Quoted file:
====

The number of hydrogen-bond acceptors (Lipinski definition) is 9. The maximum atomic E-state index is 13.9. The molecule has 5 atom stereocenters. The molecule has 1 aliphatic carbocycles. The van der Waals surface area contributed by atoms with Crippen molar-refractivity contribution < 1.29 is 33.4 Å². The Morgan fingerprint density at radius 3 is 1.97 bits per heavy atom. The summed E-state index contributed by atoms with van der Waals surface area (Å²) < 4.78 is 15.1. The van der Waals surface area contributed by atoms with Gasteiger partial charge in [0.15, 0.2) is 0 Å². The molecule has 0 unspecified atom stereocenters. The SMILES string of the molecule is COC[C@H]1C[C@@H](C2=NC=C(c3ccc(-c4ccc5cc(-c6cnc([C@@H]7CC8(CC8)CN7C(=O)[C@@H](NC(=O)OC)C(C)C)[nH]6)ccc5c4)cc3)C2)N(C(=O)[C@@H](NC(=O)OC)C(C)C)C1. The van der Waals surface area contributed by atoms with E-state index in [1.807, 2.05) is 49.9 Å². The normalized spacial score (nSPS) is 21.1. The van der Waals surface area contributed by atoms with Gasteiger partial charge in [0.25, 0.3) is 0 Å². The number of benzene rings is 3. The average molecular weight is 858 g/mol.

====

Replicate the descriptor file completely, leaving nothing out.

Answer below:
The number of hydrogen-bond acceptors (Lipinski definition) is 9. The maximum atomic E-state index is 13.9. The molecule has 5 atom stereocenters. The molecule has 1 aliphatic carbocycles. The van der Waals surface area contributed by atoms with Crippen molar-refractivity contribution < 1.29 is 33.4 Å². The Morgan fingerprint density at radius 3 is 1.97 bits per heavy atom. The summed E-state index contributed by atoms with van der Waals surface area (Å²) < 4.78 is 15.1. The van der Waals surface area contributed by atoms with Gasteiger partial charge in [0.15, 0.2) is 0 Å². The molecule has 0 unspecified atom stereocenters. The SMILES string of the molecule is COC[C@H]1C[C@@H](C2=NC=C(c3ccc(-c4ccc5cc(-c6cnc([C@@H]7CC8(CC8)CN7C(=O)[C@@H](NC(=O)OC)C(C)C)[nH]6)ccc5c4)cc3)C2)N(C(=O)[C@@H](NC(=O)OC)C(C)C)C1. The van der Waals surface area contributed by atoms with E-state index in [1.807, 2.05) is 49.9 Å². The normalized spacial score (nSPS) is 21.1. The van der Waals surface area contributed by atoms with Gasteiger partial charge in [0.25, 0.3) is 0 Å². The number of benzene rings is 3. The average molecular weight is 858 g/mol.